We’re constantly confronted by before and after shots. People who’ve “changed their bodies in six weeks” or “got their pre-baby body back.” But how long does it really take to lose weight? Here’s the science behind weight loss.
What to expect
If you’ve asked your doctor or trainer “how long does it take to lose weight?” you may as well have asked how long is a piece of string. There are numerous factors that affect people’s weight loss — from age, fitness and health status to lifestyle.
That said, a realistic rate of weight loss for most people is around one to two pounds a week. Weight loss can plateau and yo-yo, so there is no designated time period to ditch that extra layer of fat — despite the common 12-week challenges.
You need to continually mix it up, keep focused and set achievable short and long-term goals.
Weight loss vs. fat loss Shutterstock
Seeing the scales flash four pounds in a week doesn’t necessarily mean all your hard work is paying off. There are three explanations for weight loss: losing body fat, losing water and losing muscle.
With a balanced diet and regular physical activity, you’ll most likely shed fat and preserve lean muscle tissue (ideal world). However, if you’re more focused on your calorie restriction or following the latest fad diet at the expense of exercise, then you’ll lose all three components, but most likely more muscle and water.
This may appear great on the scales, but the results are never long-lived. Why? If you regain the weight, more fat and less muscle is replaced. Then once you come off the diet your body thinks another famine is coming and works hard to store away whatever energy it can — most likely as fat. You are left with a body that jiggles instead of one that is toned.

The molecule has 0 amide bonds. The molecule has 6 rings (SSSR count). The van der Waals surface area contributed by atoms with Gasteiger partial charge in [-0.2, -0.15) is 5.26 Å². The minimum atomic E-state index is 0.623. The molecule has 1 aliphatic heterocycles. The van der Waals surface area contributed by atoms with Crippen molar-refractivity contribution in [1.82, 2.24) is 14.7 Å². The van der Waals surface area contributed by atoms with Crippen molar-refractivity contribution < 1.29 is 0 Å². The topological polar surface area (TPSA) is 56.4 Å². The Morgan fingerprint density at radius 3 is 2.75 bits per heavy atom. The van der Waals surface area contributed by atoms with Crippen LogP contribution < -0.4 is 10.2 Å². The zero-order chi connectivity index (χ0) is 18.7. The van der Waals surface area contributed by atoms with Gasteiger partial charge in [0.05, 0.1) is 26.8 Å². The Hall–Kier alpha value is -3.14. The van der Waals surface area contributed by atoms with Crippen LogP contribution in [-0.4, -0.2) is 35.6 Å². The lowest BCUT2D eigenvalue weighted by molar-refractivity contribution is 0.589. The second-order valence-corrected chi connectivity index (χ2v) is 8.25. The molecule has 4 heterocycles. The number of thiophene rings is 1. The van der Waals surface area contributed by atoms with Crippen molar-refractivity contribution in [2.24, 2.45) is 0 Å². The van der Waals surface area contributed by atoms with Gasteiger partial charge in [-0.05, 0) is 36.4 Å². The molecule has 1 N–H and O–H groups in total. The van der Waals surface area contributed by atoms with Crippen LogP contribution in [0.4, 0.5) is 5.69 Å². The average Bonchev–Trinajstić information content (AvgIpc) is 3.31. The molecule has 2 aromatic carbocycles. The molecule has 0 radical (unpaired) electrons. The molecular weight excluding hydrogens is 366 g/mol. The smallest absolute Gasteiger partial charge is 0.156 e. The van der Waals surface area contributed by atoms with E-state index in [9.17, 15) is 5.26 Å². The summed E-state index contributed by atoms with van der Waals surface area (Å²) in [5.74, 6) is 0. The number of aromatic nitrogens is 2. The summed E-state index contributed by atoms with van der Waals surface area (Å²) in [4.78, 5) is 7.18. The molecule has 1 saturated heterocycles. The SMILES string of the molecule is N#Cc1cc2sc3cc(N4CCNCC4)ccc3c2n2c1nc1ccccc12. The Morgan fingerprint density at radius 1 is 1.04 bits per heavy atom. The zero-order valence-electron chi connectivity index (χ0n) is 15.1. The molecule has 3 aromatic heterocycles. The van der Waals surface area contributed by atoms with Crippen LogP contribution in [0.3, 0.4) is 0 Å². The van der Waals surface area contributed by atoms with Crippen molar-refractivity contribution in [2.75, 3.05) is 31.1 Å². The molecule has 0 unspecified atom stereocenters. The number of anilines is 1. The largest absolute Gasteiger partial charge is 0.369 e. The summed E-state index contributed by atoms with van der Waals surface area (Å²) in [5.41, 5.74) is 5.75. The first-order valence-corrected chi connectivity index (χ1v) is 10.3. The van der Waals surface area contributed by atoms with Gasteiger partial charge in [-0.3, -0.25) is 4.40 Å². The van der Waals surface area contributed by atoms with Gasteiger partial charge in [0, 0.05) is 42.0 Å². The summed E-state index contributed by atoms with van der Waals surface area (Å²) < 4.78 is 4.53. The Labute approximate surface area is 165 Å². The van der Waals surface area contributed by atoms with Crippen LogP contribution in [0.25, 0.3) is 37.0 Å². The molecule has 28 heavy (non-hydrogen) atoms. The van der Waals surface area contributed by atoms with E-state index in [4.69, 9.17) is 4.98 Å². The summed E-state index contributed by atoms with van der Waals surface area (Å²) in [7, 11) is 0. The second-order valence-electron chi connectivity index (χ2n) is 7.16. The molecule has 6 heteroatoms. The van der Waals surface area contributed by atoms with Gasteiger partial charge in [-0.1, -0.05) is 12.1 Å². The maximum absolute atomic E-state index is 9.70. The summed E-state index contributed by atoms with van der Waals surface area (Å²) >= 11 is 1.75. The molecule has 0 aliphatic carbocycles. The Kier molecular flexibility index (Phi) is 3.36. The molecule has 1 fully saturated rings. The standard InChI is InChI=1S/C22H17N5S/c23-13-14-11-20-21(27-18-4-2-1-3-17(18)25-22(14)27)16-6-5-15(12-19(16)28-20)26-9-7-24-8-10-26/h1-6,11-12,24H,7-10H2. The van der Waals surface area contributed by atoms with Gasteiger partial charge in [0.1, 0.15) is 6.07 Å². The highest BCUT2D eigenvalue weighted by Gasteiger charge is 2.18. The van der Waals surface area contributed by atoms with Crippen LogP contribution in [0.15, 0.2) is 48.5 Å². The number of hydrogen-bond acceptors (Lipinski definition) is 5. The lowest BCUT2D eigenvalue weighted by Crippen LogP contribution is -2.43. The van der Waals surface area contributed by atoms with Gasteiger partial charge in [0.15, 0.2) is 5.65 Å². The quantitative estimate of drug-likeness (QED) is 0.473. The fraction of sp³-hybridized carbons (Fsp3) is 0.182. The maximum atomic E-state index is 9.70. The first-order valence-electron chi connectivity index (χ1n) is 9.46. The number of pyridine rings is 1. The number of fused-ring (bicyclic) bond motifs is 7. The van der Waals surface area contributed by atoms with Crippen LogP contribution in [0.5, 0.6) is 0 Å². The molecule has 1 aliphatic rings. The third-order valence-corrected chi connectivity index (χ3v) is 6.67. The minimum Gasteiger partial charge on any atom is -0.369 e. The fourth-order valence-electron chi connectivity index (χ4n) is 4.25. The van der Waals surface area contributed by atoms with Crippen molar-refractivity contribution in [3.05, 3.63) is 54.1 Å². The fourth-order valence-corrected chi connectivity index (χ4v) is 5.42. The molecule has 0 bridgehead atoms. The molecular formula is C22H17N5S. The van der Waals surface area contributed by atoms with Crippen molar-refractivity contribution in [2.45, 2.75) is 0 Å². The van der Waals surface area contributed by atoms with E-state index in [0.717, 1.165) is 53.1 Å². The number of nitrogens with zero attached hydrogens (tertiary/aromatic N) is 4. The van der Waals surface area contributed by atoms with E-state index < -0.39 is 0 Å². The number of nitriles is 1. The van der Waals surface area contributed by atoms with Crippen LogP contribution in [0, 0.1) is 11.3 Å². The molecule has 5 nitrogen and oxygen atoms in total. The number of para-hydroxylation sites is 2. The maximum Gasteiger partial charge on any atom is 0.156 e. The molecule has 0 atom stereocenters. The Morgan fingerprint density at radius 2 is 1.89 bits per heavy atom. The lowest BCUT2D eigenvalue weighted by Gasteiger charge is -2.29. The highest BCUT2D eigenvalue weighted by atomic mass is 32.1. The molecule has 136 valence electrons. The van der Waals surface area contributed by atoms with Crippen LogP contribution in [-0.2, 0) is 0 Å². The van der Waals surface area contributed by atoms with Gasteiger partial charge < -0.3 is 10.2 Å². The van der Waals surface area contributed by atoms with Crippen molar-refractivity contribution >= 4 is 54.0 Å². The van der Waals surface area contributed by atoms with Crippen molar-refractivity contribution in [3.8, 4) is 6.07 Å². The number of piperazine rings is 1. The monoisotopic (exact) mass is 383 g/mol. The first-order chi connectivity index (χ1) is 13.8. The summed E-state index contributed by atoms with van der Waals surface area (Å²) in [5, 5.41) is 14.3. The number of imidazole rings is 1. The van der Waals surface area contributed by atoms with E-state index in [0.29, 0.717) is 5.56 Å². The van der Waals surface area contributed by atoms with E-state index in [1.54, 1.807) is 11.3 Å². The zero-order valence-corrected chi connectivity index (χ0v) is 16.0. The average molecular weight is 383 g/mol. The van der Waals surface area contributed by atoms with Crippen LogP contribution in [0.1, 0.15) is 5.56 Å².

Age vs. fitness age
If you’ve noticed losing weight gets tougher with age, you’re not wrong. As you get older your body loses muscle mass, which slows your base metabolic rate (the rate at which it burns calories).
But that’s not the only age that affects weight loss. Your fitness age — the number of years you’ve been physically active for — determines your base level physique and the speed at which you shed pounds.
If you’re new to training (or overweight) and start exercising three to four times a week and eating healthily, then you could lose up to four pounds a week. Alternatively, if you’ve been training three to four times a week and eating correctly for a while, you’ll probably lose weight a steadier pace.
Get a grip of your lifestyle Shutterstock
Losing weight can be more complex than just eating healthily and exercising. If you’re struggling to shift the scales, consider the role your lifestyle plays. Are you stressed? Not getting enough sleep? Are your friends and family helping you stay on track? Or perhaps you have underlying health issues?
Every body is individual. Not one size fits all. You can train and eat exactly like someone else and have entirely different results.
While most experts would agree that one to two pounds a week is realistic, the truth of the matter is that slow and steady wins the race.
Not the message you really want to hear, I know.
Kathleen Alleaume is a nutritionist, exercise physiologist and author of “What’s Eating You?“
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